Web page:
Note: this article discusses plot details from the show Game of Thrones as well as the Song of Ice and Fire novels.
There is a certain cruelty, intentional or not, in titling the season finale of Game of Thrones’ sixth season The Winds of Winter. It is, after all, the working title for the next entry in George RR Martin’s series of novels. Readers have waited five years since the release of the last novel, and for those who started with the first book, A Game of Thrones, way back in 1996, watching as the television adaptation reveals scenes and details 20 years in the making can be bittersweet. In using The Winds of Winter as title for their season finale, showrunners David Benioff and DB Weiss have planted their flag in Martin’s story.
In the end, how would the show perform, no longer guided by the books? At times, season 6 is a narrative that embraces the worst of television, relying on twists and drawn out mysteries to keep audiences watching and talking. However, season 6 also reaches new cinematic heights, putting together some of the most well-composed scenes in television history. Below is how, unguided, Game of Thrones is worse, and better than it has ever been.
Season 6 lacks suspense, preferring shock and awe
Martin’s novels have often been praised for subverting traditional fantasy narratives, and this praise translated to the early seasons of Game of Thrones. Many fantasy series follow a traditional hero’s journey, emphasizing physical deeds and a black and white morality, but this show was about politics, not heroism. Rather than large battles and flashy set pieces, early GoT examined the political and social structures of its fantasy world, and the people trying to navigate those structures. Few characters in GoT fit squarely into the role of hero or villain, and the morally gray, complicated narrative produced tension: viewers would wonder whose plans will work, whose will fail?
Unexpected eruptions of violence may surprise the audience, but they lack the brutal catharsis of earlier seasons.
Ned Stark’s role in the first season exemplifies the series’ ideals. A stoic man of honor, Ned tries to reform the corrupt politics of King’s Landing. In any other fantasy novel or series, he would probably discover villains and bring them to justice. But in Game of Thrones, the audience is made aware very early of what is going on in King’s Landing. We are shown that Queen Cersei and her brother are lovers, and thus, while Ned investigates the truth about Prince Joffrey’s parentage, the revelation is not a surprise. Rather than a shocking reveal that Joffrey is the product of incest, Ned’s story creates tension, as the audience can see that he is swimming with sharks even when he does not.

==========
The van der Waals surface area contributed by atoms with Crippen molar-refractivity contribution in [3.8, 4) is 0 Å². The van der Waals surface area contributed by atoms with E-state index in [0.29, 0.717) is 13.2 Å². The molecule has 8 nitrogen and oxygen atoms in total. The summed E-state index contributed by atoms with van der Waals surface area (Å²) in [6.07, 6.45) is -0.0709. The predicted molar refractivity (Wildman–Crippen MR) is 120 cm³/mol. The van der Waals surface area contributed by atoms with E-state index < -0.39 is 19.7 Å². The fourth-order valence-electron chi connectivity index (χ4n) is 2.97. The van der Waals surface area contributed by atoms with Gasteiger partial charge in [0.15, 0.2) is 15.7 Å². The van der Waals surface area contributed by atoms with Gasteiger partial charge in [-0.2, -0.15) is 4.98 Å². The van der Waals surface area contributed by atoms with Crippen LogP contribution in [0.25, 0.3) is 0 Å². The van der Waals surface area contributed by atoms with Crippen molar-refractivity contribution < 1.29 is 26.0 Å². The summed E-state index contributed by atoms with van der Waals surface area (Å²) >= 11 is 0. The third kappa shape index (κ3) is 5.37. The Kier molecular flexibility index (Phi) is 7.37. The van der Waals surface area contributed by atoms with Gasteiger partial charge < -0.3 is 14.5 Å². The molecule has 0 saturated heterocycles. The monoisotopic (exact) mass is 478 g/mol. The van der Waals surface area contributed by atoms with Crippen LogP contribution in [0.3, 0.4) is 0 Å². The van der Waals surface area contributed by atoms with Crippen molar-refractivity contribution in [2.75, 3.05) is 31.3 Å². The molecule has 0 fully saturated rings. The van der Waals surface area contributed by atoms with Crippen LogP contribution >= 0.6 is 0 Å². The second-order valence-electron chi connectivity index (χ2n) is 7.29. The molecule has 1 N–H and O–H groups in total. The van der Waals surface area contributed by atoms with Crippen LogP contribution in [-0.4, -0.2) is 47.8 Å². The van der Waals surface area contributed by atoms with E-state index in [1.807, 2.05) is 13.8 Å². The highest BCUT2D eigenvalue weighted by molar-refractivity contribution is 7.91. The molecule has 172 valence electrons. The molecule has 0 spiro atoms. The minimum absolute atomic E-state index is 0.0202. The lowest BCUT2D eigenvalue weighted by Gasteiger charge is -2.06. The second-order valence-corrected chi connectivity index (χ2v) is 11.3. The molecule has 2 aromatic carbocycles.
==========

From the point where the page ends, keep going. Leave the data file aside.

Contrast season 1’s slowly drawn noose with the guillotine that is season 6. Game of Thrones has always had its share of “shocking” moments (Ned’s execution, the Red Wedding), but those moments were typically the result of long build-ups, as characters make mistake after mistake until death seems the only natural consequence. In season 6, however, death comes at a moment’s notice, and while unexpected eruptions of violence may surprise the audience, they lack the brutal catharsis of earlier seasons.
The first episode of season 6 offers clear example of the show’s new priorities: the coup in Dorne. In the novels, Dorne is a hotbed of rebellion, as Prince Doran secretly works to arrange an alliance with the Targaryens (both Daenarys and Aegon, who is so far absent from the show) with the ultimate goal of overthrowing the Lannisters. Doran is playing a long game, and although his nieces, the Sand Snakes, criticize what they perceive as inaction, he explains that the grass that hides the viper is as important as the viper itself.
In the show, Doran seems not to have any plans; if he does, the audience will never know. The Red Woman features a brief check-in with Dorne, in which the Sand Snakes, led by Oberyn’s lover Ellaria, assassinate Doran and his son and assume control of Dorne. It’s a shocking moment for a few reasons. First, the Sand Snakes are upset that Doran has not avenged their father, so it seems odd that they would choose to wipe out the rest of Oberyn’s family. Second, there is no blowback for the coup; Doran’s guards, apparently disgusted by his weakness, simply watch as he is murdered. Dorne remains out of sight for most of the season, and when the show finally returns to it in the finale, Ellaria seems to be sitting comfortably, despite being a usurper with no legal or genealogical claim to the throne. The only-slightly-bloody revolution in Dorne is shocking not only as an event, but for what it says about the show’s sensibilities: the machinations of earlier seasons have given way to sudden, violent clearings of the deck.